where the copper conductivity is the same as the one used in simulations (Section III.1), and the skin depth is given by ; the vacuum permeability is . For the given conductor width , this approximation yields at , and at , in a reasonable agreement with the average values evaluated based on Fig. 7.

These results demonstrate the physical insight and quantitative tools provided by the detailed analytical model, directly relating the actual meta-atom geometry and constituents to the overall device losses. These relations indicate how the beam-splitter absorption can be tuned by suitable modification of the copper features, within the limitations posed by the metagrating configuration corresponding to the desirable split angle.

iii.2.2 Reactance deviation and frequency response

Next, we examine the effect of small deviations from the optimal reactance value [Eq. (15)] on the metagrating performance. In terms of the expressions for the coupling efficiencies defined in Eq. (20), we consider a metagrating with given (constant) conductor losses , and analyze the splitting efficiency as a function of the reactance deviation . First, we observe that, regardless of the wire resistance, the maximal splitting efficiency is achieved for ; in other words, the value of the optimal reactance remains the one given by Eq. (15), independently of the losses in the system. This is notable, as in many devices, introduction of losses requires recalculation of the optimal reactive components (e.g., as in metasurfaces based on cascaded impedance sheets Pfeiffer and Grbic (2014)).

As before, we quantify the device sensitivity to deviation from the optimal set of parameters by calculating the reactance deviation for which the splitting efficiency decreases to of its maximal value, for a given small distributed resistance . Using Eq. (20), we evaluate this value as


This result indicates that the device performance is most sensitive to load reactance deviations for working points in which is minimal [Eq. (19)]. Although this proportionality to is very similar to the one discussed in Subsection III.2.1 in the context of losses, we would like to offer here a somewhat different perspective to elucidate the origin of this dependency as it applies to reactance deviations. As discussed in the previous subsection, the wire-generated fields experience an image-source interference, affecting the ability to cancel specular reflection for a given induced current, following [Eq. (10)]. Similarly, the incident and reflected fields also undergo the same interference effects, such that the total external field applied on the wires is [Eq. (1)]. Effectively, this is the field that excites the current in the (passive) polarizable loaded wires, as to generate the desirable scattering phenomena.

Therefore, when , both the external fields and the wire-generated fields destructively interfere at the metagrating plane . In other words, for a given incident field amplitude , the external field at the metagrating plane would be very small; thus, it would be very challenging to excite significant currents in the passive loaded wires. On the other hand, for a given induced current , the amplitude of the FB harmonics would also be very small; thus, very high currents would be necessary to generate the fields required to eliminate specular reflection.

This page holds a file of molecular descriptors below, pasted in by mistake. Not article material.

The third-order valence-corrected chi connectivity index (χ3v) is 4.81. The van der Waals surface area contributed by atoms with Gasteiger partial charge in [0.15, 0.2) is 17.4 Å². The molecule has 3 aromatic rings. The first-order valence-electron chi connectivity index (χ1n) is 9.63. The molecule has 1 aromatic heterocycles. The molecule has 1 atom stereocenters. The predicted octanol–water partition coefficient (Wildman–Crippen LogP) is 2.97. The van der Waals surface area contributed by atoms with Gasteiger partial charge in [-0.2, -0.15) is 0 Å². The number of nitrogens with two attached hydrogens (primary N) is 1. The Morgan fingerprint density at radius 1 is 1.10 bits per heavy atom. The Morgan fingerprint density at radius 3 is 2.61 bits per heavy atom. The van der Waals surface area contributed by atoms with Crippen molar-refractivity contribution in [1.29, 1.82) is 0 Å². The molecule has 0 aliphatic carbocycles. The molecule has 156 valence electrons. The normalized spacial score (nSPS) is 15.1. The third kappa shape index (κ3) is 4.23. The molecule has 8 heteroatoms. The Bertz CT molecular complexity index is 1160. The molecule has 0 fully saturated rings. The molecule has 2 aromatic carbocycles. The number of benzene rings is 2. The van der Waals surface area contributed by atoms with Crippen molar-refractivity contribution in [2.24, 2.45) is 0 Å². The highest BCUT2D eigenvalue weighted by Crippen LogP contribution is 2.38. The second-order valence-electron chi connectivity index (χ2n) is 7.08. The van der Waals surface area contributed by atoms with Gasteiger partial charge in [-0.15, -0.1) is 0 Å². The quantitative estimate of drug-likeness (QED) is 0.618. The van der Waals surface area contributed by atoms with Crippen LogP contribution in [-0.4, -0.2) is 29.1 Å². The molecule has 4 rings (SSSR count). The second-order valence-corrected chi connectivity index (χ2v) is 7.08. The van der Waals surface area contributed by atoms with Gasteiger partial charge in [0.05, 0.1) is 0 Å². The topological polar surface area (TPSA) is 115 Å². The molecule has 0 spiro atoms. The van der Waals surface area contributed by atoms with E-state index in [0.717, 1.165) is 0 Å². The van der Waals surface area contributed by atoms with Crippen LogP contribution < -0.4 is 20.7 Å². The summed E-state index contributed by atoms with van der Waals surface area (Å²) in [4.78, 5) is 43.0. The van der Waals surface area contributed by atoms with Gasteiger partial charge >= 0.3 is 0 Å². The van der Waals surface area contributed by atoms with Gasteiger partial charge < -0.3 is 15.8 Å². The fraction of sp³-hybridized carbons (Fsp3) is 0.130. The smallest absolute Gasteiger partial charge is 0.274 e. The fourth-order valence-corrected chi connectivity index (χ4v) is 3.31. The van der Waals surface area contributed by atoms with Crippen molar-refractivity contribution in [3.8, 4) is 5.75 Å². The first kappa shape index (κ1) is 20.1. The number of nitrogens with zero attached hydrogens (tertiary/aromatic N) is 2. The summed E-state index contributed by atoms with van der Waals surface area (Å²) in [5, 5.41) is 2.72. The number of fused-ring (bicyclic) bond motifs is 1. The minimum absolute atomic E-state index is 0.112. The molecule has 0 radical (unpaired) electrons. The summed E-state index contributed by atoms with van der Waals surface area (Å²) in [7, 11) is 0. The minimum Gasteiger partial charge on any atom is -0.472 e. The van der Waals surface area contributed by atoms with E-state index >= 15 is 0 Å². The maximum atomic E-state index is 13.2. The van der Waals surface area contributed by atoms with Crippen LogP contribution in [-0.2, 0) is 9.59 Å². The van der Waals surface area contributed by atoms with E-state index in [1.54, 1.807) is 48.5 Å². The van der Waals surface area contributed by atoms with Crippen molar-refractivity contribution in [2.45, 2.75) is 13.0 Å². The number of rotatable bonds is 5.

Overall, around these destructive interference working points, enormous currents are generated by vanishingly-small exciting fields, by design. Consequently, the loaded wires effectively implement a transadmittance amplification system with an extremely-high gain. Therefore, any small deviation from the design specifications, equivalent to a shift in the effective ”gain”, would cause substantial discrepancies in the induced currents with respect to the required ones; subsequently, a rapid deterioration in the splitting efficiency is expected around these working points. According to the detailed analytical model, the severity of this double destructive interference effect can be quantified by the product of these two factors, namely, , elucidating the dependency observed in Eq. (25).

We can use Eq. (25) in conjunction with Eq. (16) to estimate the maximal allowed deviation in the capacitor width that would still retain above of its maximum. The fractional capacitor-width deviation tolerance, , predicted correspondingly, is presented in Fig. 8 as a function of the split angle, for the metagratings synthesized in Section III.1; for brevity, results are shown only for the designs operating at . Simultaneously, we have extracted from full-wave simulations the actual tolerances obtained for the corresponding physical realizations [Fig. 1(c)]; these are denoted as red circles in Fig. 8. The good agreement between the predicted and simulated values serves as another verification of the analytical model, demonstrating its efficacy in assessing the performance of a given design in terms of the detailed meta-atom geometrical parameters. Note that the working points in which slightly larger discrepancies occur are the ones for which the analytical model incurs slight errors in predicting the optimal capacitor width to begin with [Fig. 5(b)].

Figure 8: Fractional capacitor width tolerance as a function of the splitting angle, for metagratings operating at ; the deviation range is defined as to guarantee . Predictions based on Eq. (25) and Eq. (16) (blue solid lines) are compared to the actual tolerances extracted from full-wave simulations of the physical structure (red circles).